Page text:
Parkinson’s disease (PD) is a progressive neurological disease that causes both motor symptoms and non-motor symptoms. There are two main rating scales that describe the stages of Parkinson’s and the symptoms to expect during each.
Symptoms of Parkinson’s Disease
No one can predict which symptoms will affect a particular patient or how severe they will be. The progression may take 20 years or more. In some people, however, the disease progresses much more quickly. Parkinson’s symptoms are generally broken down into the following categories.
Primary Motor Symptoms of Parkinson’s
According to the National Institute on Aging, the four main symptoms of Parkinson’s are tremors or trembling (especially when the body is at rest), slow movement (bradykinesia), rigidity, and postural instability (stooping and balance problems). Typically, these symptoms first appear gradually on only one side of the body.
Secondary Motor Symptoms of Parkinson’s
PD produces a wide range of other motor problems for patients, including walking difficulties like freezing, shuffling and festination that result in the characteristic “parkinsonian gait” and increase the risk of falling. Muscle cramps (dystonia), difficulty swallowing (dysphagia), masked facial expression (hypomimia), and soft speech (hypophonia) also fall under this category.
Non-Motor Symptoms of Parkinson’s
The American Parkinson Disease Association lists a number of PD symptoms that do not involve movement. These can include changes in smell, sleep problems, constipation, mood disorders like depression and anxiety, personality changes, excessive sweating, urinary problems, cognitive changes, psychosis, lightheadedness due to orthostatic hypotension, and vision issues.
Stages of Parkinson’s Disease: Hoehn and Yahr Scale
One of the most common tools used for staging PD is the Hoehn and Yahr (H-Y) Scale. The H-Y staging system was first published in a 1967 paper by Margaret Hoehn, M.D., and Melvin Yahr, M.D., which set out to better clarify and standardize the progression and severity of Parkinson’s symptoms in patients. This scale has been updated over the years, but focuses solely on the progression of motor symptoms. It is composed of five main stages.
Stage One (Mild Parkinson’s)
- Symptoms often appear on one side only—usually as a tremor in one limb.
- Symptoms tend to be mild.
- Symptoms may be inconvenient but are not disabling.
- Changes in posture, movement and facial expression may be noticeable.
- Symptoms are bilateral, affecting both sides of the body.
- Symptoms start to complicate activities of daily living (ADLs), making them more difficult and time consuming.
- Posture and gait are affected.
Stage Three (Moderate Parkinson’s)
- Body movements slow significantly.
- Difficulties with balance and coordination are evident when walking or standing.
- The patient is still independent, but their functional abilities, such as bathing, dressing and eating, are moderately affected.
- The patient can still walk to a limited extent, but is at high risk of falling. A walker or other mobility aid may be necessary for support.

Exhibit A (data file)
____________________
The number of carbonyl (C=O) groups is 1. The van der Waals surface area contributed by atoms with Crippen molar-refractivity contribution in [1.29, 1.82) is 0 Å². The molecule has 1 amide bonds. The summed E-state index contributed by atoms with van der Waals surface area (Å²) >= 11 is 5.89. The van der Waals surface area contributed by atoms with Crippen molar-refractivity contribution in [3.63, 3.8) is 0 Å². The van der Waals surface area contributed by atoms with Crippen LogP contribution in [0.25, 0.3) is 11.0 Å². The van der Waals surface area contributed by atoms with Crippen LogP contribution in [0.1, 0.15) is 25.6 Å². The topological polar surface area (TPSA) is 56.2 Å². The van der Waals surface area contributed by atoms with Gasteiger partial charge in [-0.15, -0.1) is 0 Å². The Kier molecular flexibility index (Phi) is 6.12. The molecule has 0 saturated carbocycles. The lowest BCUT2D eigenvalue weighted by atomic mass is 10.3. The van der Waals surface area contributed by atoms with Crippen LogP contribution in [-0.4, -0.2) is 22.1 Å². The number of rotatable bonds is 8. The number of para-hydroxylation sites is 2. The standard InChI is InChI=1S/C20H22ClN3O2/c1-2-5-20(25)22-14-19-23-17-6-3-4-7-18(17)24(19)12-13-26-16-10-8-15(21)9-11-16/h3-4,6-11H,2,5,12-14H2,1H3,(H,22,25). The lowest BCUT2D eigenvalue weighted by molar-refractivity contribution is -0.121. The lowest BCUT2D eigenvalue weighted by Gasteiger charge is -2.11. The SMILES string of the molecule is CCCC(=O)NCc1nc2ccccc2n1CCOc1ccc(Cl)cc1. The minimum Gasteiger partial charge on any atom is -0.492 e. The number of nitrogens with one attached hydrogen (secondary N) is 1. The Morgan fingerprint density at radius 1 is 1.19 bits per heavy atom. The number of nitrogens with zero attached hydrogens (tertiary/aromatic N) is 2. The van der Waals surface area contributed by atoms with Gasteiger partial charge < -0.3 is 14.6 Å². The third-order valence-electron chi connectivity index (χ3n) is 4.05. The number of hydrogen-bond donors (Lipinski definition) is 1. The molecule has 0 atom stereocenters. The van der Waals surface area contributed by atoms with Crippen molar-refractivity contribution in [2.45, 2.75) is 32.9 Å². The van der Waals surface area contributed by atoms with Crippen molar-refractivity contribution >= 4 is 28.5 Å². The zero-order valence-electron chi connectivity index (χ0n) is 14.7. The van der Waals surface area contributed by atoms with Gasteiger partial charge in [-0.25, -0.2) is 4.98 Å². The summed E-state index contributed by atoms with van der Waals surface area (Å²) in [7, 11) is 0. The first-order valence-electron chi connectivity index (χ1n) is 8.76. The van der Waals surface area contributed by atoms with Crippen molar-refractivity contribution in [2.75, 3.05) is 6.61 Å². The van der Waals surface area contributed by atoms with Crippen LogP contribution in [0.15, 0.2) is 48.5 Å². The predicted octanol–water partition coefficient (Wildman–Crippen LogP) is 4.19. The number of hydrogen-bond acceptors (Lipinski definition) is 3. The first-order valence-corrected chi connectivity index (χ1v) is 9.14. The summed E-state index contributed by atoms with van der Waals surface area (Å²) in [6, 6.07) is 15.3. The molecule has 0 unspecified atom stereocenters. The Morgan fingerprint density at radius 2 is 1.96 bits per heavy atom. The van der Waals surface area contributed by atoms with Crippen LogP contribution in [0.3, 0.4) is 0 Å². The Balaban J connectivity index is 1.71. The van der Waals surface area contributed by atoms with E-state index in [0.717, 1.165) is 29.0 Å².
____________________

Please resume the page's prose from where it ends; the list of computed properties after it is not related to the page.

- The severity of symptoms like rigidity and bradykinesia renders the patient unable to live alone.
- Tremors may be less severe than in the earlier stages.
Stage Five (Severe Parkinson’s)
- The patient may appear cachectic. (Symptoms of cachexia, or wasting syndrome, include weight loss, muscle loss or weakness, appetite loss, and fatigue.)
- Standing and walking are extremely difficult if not impossible. The patient may be bedridden or wheelchair bound.
- Constant nursing care is required.
- The patient may exhibit hallucinations and/or delusions.
The Unified Parkinson’s Disease Rating Scale
Another commonly used scale is the Unified Parkinson’s Disease Rating Scale (UPDRS). According to the American Physical Therapy Association (APTA), “The UPDRS was developed in 1987 as a gold standard by neurologists for monitoring the response to medications used to decrease the signs and symptoms of PD.” The International Parkinson and Movement Disorder Society (MDS) has made some revisions in recent years to improve the accuracy and inclusivity of this scale, resulting in the MDS-sponsored Unified Parkinson’s Disease Rating Scale (MDS-UPDRS).
Both the original UPDRS and the MDS-UPDRS are far broader in scope than the H-Y scale. In addition to motor symptoms, these tools also address patients’ non-motor symptoms and daily experiences through questions about behavior, mood, cognition, daily routines, functional abilities and experiences with PD medications. You can find the most recent full version of the MDS-UPDRS on the MDS website.
“Staging” Parkinson’s Disease Is Difficult
Parkinson’s disease and related conditions are very complex. Like Alzheimer’s disease and other forms of dementia, PD does not progress in neat stages at a set pace. The symptoms that present and their severity vary from patient to patient and so does their impact on functional abilities and quality of life. Most patients and their families ask physicians about staging because they want more detailed information about the progression of the disease and life expectancy, but pinpointing these things is near impossible.
While it is important for PD patients and their loved ones to understand the general progression of Parkinson’s, working closely with a trusted neurologist who specializes in movement disorders is the best way to weigh treatment options and plan for the future.